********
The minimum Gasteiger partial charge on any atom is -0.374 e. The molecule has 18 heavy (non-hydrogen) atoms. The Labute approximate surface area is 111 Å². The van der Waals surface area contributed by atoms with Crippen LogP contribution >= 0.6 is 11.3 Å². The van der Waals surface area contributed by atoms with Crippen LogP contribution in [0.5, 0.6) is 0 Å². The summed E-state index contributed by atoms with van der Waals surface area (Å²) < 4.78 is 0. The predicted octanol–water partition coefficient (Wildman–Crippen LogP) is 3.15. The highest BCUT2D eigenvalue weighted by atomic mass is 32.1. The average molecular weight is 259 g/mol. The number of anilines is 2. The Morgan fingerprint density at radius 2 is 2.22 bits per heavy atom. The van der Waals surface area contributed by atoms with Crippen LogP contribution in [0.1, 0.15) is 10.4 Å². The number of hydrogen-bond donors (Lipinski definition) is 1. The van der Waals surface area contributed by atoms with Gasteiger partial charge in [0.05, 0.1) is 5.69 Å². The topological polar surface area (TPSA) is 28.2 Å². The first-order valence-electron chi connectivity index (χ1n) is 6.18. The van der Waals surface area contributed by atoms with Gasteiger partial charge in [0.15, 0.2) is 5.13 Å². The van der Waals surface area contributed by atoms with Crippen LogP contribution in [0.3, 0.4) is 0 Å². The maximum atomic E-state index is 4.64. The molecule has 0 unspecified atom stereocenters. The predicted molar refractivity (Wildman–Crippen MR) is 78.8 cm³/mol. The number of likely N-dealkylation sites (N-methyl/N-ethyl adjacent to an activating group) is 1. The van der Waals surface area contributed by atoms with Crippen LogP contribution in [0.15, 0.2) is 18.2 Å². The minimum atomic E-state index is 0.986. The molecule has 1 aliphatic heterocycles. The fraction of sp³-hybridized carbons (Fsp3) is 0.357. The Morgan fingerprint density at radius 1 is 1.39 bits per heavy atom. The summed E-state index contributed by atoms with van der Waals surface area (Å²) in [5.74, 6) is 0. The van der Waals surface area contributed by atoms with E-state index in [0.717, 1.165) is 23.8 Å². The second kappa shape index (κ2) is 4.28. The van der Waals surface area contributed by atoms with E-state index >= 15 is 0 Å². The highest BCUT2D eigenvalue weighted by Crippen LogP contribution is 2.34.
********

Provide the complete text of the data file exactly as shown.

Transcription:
The minimum Gasteiger partial charge on any atom is -0.374 e. The molecule has 18 heavy (non-hydrogen) atoms. The Labute approximate surface area is 111 Å². The van der Waals surface area contributed by atoms with Crippen LogP contribution >= 0.6 is 11.3 Å². The van der Waals surface area contributed by atoms with Crippen LogP contribution in [0.5, 0.6) is 0 Å². The summed E-state index contributed by atoms with van der Waals surface area (Å²) < 4.78 is 0. The predicted octanol–water partition coefficient (Wildman–Crippen LogP) is 3.15. The highest BCUT2D eigenvalue weighted by atomic mass is 32.1. The average molecular weight is 259 g/mol. The number of anilines is 2. The Morgan fingerprint density at radius 2 is 2.22 bits per heavy atom. The van der Waals surface area contributed by atoms with Crippen LogP contribution in [0.1, 0.15) is 10.4 Å². The number of hydrogen-bond donors (Lipinski definition) is 1. The van der Waals surface area contributed by atoms with Gasteiger partial charge in [0.05, 0.1) is 5.69 Å². The topological polar surface area (TPSA) is 28.2 Å². The first-order valence-electron chi connectivity index (χ1n) is 6.18. The van der Waals surface area contributed by atoms with Gasteiger partial charge in [0.15, 0.2) is 5.13 Å². The van der Waals surface area contributed by atoms with Crippen LogP contribution in [0.3, 0.4) is 0 Å². The maximum atomic E-state index is 4.64. The molecule has 0 unspecified atom stereocenters. The predicted molar refractivity (Wildman–Crippen MR) is 78.8 cm³/mol. The number of likely N-dealkylation sites (N-methyl/N-ethyl adjacent to an activating group) is 1. The van der Waals surface area contributed by atoms with Crippen LogP contribution in [0.15, 0.2) is 18.2 Å². The minimum atomic E-state index is 0.986. The molecule has 1 aliphatic heterocycles. The fraction of sp³-hybridized carbons (Fsp3) is 0.357. The Morgan fingerprint density at radius 1 is 1.39 bits per heavy atom. The summed E-state index contributed by atoms with van der Waals surface area (Å²) in [5.74, 6) is 0. The van der Waals surface area contributed by atoms with E-state index in [0.717, 1.165) is 23.8 Å². The second kappa shape index (κ2) is 4.28. The van der Waals surface area contributed by atoms with E-state index >= 15 is 0 Å². The highest BCUT2D eigenvalue weighted by Crippen LogP contribution is 2.34.